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  • 3D Printing

    I drew up and this wall hanger for my combination square today which I will print after the current print job finishes.

    I had the standard two nails in my tool board holding the square up for a long time. Then a couple years ago I took a couple scraps of wood and made a crude brackets which were better than the nails but I still didn't like. But now I have the 3D printer so I drew something up in SketchUp that can hold the square either horizontal or vertical. Maybe I'll need to refine it once I get it printed and try it out but I think this first version will be good.

    I'll post a photo once it's printed and probably also upload to Thingiverse once I've verified it prints OK.
    Last edited by Bob D.; 11-12-2022, 04:01 PM.
    "It's a table saw, do you know where your fingers are?" ? Bob D. 2004
    "?ǝɹɐ sɹǝƃuıɟ ɹnoʎ ǝɹǝɥʍ ʍouʞ noʎ op `ʍɐs ǝlqɐʇ ɐ s,ʇı"

    https://www.youtube.com/user/PowerToolInstitute
    http://www.cordlessworkshop.net
    https://youtube.com/@bobd.
    ----

  • #2
    Looks great and like it will do the job with style.


    I've looked at 3D printers a few times over the last several years, but never made the choice. At first there were quite a few choice I saw on YouTube, but many turned out as nothing but hype and they never came to market. Then I looked locally, with the idea that I might get my grandson's interested, but unfortunately that never came to fruition.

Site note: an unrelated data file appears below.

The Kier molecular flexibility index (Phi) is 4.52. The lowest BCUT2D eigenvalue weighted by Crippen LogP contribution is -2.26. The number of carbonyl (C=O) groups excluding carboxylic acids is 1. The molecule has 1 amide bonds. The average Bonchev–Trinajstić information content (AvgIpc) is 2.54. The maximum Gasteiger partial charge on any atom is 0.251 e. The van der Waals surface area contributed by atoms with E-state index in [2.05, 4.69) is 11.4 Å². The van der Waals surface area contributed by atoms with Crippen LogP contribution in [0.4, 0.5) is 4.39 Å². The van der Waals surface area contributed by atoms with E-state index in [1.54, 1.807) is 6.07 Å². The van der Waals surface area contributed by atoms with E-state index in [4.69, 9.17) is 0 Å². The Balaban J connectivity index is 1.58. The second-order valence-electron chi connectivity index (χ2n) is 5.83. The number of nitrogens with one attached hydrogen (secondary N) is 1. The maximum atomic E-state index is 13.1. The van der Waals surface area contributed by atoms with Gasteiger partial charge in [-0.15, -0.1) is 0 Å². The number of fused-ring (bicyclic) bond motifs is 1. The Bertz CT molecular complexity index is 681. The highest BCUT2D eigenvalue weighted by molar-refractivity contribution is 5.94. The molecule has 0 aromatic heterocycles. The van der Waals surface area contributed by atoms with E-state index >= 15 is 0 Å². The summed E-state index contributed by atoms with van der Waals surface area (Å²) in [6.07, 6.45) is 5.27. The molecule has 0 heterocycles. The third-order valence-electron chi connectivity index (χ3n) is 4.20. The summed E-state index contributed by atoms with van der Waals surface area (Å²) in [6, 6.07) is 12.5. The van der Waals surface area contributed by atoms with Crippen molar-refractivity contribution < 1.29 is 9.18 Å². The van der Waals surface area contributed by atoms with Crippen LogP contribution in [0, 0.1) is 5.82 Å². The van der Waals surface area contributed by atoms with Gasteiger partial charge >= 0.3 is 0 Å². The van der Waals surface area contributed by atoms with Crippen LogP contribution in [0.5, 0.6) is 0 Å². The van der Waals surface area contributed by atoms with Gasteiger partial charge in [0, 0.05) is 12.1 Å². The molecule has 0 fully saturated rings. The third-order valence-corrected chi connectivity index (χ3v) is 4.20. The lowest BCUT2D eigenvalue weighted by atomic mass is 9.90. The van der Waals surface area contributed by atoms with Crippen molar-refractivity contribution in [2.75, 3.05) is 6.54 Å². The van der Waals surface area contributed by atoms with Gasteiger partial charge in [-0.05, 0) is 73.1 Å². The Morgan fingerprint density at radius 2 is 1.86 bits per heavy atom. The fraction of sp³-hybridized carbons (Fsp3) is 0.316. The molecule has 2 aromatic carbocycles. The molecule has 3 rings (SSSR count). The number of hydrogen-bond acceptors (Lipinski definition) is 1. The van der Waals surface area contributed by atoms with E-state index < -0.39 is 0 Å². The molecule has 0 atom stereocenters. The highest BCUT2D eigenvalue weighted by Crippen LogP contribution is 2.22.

Very interesting tool though, and I've made a few SketchUp drawings for others (parts for few tools we owned of which parts are no longer available from the manufacturers).

    CWS

    Comment


    • #3
      Good stuff! Any tips on learning SketchUp?

      Comment


      • #4
        Thanks.
        My early SketchUp learning all came from the School of Hard Knocks
        but my best source has been YouTube University. Specifically, Aaron's
        (who works for SketchUp) series of videos on learning SketchUp.

        The Square One series and the Skill Builder Series will get you started.
        Between them over 300 videos I believe.

        https://www.youtube.com/playlist?lis...mHY6kPGJwTfGP2

        "It's a table saw, do you know where your fingers are?" ? Bob D. 2004
        "?ǝɹɐ sɹǝƃuıɟ ɹnoʎ ǝɹǝɥʍ ʍouʞ noʎ op `ʍɐs ǝlqɐʇ ɐ s,ʇı"

        https://www.youtube.com/user/PowerToolInstitute
        http://www.cordlessworkshop.net
        https://youtube.com/@bobd.
        ----

        Comment


        • #5
          Photos of the Combo Square Rack and also a Radius Jig for the router that I found on Printables.com which